Gamakatsu Barbless Pellet Hooks go back at least two decades. I’ve been using them this long and haven’t found anything better for bagging up with carp on well-stocked commercial fisheries. These light bronze, spade end, beaked point hooks have a medium-wire gauge and compact shape, but are strong. Sizes range from 10s to 20s, with larger ones suiting paste and meat, while smaller gauges are perfect for pellet and corn rigs. The unobtrusive nature of this pattern pulls a higher percentage of bites, and I’ve landed some monster carp using them. My go-to pellet size is the 16, which works perfectly with 0.14mm to 0.16mm rig lines, never blunting or opening out. I’ve landed some big carp well into double figures on the pole with a size 16, even an 18. What I also like about this pattern is although it’s geared up for pellet fishing, it works okay if you switch to other baits like maggots, casters or worms. It doesn’t bump fish as much as other pellet designs with beaked points tend to.


Extremely strong, forged, spade end hooks, with a hint of a crystal bend. They have micro barbs and inwardly curved points, combined with medium shanks and a dark bronze finish. Even the smaller sizes are incredibly strong, making this a popular pattern for several decades, particularly for big fish river feeder tactics and heavy-duty float fishing. Some “power” hooks open out when using heavy feeders in fast-flowing water, but not this classic, which is a favourite for specimen chub and barbel. As with all strong spade end designs, knots need to be heavily whipped to prevent slippage and line damage. Available in 10s to 20s, which covers many baits when direct hooking is preferred. Offerings like maggots, casters, sweetcorn, worms and hookable pellets sit nicely on this pattern, with its slightly shorter than average shank length and wide gape. Sizes are a little weird in the smaller gauges: the 20s are tiny. I substitute 18s for 20s, while 16s are more like 14s in my opinion.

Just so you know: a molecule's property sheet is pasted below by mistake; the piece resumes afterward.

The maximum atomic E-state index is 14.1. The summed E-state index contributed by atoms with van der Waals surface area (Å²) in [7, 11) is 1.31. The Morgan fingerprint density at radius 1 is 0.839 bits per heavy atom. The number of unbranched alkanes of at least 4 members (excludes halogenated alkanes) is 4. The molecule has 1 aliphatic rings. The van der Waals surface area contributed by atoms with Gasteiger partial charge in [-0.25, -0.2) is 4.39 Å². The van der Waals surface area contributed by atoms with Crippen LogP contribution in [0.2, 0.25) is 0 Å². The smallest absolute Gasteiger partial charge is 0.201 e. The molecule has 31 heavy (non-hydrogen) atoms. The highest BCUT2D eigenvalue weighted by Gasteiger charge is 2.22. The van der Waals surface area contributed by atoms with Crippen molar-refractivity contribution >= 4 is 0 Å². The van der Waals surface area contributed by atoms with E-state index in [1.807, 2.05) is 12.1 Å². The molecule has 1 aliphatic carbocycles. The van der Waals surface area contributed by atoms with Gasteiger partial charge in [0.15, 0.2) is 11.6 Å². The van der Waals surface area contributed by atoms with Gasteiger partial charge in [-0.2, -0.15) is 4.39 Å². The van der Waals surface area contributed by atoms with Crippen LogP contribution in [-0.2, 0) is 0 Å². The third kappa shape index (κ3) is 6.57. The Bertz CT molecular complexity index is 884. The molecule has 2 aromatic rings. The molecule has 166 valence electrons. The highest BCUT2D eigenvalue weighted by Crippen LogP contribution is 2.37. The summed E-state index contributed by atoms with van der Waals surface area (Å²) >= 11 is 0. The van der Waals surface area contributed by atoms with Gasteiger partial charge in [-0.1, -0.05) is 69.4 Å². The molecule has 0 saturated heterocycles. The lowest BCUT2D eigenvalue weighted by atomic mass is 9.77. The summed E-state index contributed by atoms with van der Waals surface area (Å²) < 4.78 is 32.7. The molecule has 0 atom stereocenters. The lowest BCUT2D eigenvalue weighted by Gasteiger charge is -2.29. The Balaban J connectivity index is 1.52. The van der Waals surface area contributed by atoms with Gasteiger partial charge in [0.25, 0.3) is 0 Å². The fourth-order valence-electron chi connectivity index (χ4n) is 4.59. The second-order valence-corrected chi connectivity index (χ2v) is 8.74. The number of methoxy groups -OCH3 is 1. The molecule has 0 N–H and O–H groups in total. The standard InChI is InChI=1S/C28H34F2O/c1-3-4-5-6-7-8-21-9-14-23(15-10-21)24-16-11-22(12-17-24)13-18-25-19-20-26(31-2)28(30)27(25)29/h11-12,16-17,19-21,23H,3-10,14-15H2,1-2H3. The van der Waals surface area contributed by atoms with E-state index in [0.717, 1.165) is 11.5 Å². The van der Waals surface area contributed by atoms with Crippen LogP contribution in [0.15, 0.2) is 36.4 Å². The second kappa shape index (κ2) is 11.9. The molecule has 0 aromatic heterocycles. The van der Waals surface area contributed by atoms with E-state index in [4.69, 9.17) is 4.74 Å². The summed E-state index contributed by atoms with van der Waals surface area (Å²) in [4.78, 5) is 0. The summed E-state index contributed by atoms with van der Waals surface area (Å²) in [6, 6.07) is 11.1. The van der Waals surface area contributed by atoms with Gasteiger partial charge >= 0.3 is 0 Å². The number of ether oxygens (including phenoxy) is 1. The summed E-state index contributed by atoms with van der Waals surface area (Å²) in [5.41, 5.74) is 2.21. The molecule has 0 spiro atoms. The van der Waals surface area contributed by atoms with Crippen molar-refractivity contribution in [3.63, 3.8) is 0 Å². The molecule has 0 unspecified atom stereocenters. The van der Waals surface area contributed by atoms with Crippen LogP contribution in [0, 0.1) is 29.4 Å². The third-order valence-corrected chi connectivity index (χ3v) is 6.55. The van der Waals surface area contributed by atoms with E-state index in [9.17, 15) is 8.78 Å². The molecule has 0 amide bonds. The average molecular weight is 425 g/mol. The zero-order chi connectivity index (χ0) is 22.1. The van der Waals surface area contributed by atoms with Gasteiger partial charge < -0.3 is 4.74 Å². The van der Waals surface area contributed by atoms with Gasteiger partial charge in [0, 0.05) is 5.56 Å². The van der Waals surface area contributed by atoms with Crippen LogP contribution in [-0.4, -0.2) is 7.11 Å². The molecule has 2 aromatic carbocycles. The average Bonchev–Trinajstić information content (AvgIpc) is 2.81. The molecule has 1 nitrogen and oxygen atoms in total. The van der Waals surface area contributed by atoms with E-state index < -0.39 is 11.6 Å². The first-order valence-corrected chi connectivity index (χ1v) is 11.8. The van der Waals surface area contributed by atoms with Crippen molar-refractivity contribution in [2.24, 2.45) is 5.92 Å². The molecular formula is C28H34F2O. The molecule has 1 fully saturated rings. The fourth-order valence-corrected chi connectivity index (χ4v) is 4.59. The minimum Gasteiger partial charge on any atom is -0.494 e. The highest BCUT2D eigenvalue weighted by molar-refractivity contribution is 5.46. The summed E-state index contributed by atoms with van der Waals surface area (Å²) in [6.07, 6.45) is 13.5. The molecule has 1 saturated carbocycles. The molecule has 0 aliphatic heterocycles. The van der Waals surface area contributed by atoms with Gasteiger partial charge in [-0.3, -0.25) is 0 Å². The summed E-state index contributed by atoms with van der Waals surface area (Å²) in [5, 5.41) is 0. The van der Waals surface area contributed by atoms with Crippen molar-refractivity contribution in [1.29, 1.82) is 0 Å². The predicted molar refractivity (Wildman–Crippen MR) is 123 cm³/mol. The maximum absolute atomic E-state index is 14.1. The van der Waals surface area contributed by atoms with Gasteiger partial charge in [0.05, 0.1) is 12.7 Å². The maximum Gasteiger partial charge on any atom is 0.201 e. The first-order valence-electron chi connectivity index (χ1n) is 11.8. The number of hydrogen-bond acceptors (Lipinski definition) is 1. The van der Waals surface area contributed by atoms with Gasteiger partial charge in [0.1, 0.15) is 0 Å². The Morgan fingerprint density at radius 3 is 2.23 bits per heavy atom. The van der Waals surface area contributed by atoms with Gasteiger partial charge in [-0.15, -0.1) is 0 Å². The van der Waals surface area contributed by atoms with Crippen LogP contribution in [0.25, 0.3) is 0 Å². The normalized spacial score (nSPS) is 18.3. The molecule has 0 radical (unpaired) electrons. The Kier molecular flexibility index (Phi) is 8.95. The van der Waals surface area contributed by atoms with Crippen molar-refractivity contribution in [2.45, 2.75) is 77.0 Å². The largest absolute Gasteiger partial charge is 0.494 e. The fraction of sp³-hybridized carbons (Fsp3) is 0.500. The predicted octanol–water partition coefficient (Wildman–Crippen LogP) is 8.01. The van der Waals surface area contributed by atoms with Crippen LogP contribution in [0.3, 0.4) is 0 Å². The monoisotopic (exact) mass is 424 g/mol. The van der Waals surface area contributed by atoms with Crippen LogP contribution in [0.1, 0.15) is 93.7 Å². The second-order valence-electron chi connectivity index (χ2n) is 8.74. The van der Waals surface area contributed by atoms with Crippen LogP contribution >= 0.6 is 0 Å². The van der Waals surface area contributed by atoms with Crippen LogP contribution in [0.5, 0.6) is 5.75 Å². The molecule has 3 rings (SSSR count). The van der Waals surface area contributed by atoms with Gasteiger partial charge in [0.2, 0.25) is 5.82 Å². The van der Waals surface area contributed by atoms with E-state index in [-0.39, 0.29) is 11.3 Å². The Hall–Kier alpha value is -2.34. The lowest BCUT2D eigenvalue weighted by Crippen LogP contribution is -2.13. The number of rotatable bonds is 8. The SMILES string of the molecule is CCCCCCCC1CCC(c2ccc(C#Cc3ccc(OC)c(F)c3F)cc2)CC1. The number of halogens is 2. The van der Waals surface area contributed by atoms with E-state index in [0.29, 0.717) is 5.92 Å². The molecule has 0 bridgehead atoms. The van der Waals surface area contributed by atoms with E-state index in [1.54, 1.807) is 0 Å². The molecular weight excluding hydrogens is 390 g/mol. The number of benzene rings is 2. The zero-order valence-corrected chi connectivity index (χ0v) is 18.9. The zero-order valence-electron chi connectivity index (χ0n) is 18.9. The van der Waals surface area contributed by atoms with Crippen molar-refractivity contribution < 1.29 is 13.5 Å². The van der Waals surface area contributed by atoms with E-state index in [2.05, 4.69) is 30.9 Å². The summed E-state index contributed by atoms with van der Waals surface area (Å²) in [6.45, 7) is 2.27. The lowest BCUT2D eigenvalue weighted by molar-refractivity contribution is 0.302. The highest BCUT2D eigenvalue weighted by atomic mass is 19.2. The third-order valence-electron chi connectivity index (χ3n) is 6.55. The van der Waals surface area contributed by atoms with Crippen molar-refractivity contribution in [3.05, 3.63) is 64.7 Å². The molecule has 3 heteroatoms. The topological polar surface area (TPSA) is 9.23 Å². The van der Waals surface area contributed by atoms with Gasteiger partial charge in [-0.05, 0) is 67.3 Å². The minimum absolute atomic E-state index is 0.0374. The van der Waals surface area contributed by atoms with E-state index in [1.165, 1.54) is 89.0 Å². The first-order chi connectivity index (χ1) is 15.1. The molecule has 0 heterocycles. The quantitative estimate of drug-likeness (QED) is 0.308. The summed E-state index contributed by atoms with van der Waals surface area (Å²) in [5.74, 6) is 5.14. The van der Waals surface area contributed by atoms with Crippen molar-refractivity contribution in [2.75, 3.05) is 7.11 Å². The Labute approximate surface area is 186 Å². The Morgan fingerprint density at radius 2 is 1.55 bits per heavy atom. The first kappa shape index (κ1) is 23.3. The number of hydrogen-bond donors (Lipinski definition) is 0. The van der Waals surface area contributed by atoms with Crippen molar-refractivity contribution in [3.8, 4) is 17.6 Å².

This is a cult hook with match anglers, only available in specialist tackle shops, and even then it’s often a case of shopping around to find any. It’s a bronze, spade end design, with a rounded, soft crystal bend, combined with a long needle point and micro barb. For a medium-wire hook, this pronounced wide gape design is very strong. It has gained a big following with bream anglers for use with groundbait feeders, along with performing well with medium-strength river blockend tactics and attacking running water float fishing. Apart from standard baits like maggots, casters and worms, it’s perfect for use with hemp and tares. I nip the barb off for this application, which reduces bumped fish and speeds everything up. The range features even size 12s to 22s, along with one odd intermediate size 15. All gauges are one size larger than normal, compared to most popular patterns. Not a bad choice for bread fishing either, particularly flake or crust with bigger hooks in the range.


B511s are one of the longest serving classic models, covering size 10 to 24 sizes, having been around several decades. This nickel, wide gape, spade end design has a flattened crystal bend, medium/long shank and tiny whisker barb. Made from high carbon wire, it’s many anglers’ number one choice for bread punch and hemp fishing, also squatt and pinkie tactics in smaller sizes. Ideally suited for light line presentation when targeting roach, skimmers and rudd. Also, a favourite on canals and drains for use with small baits when targeting mixed catches. The needle point stays sharp, making this a good choice for busy pole, waggler and whip sessions. Sizes are spot-on, with 10s to 14s suiting bread flake, paste and crust fishing for big roach, rudd and crucians. The size 16 is a good starting option for general punch sessions, also perfect if the fish switch on to hemp. 18s and 20s are best described as scratching hooks for tiny punched discs of bread and baits like small maggots.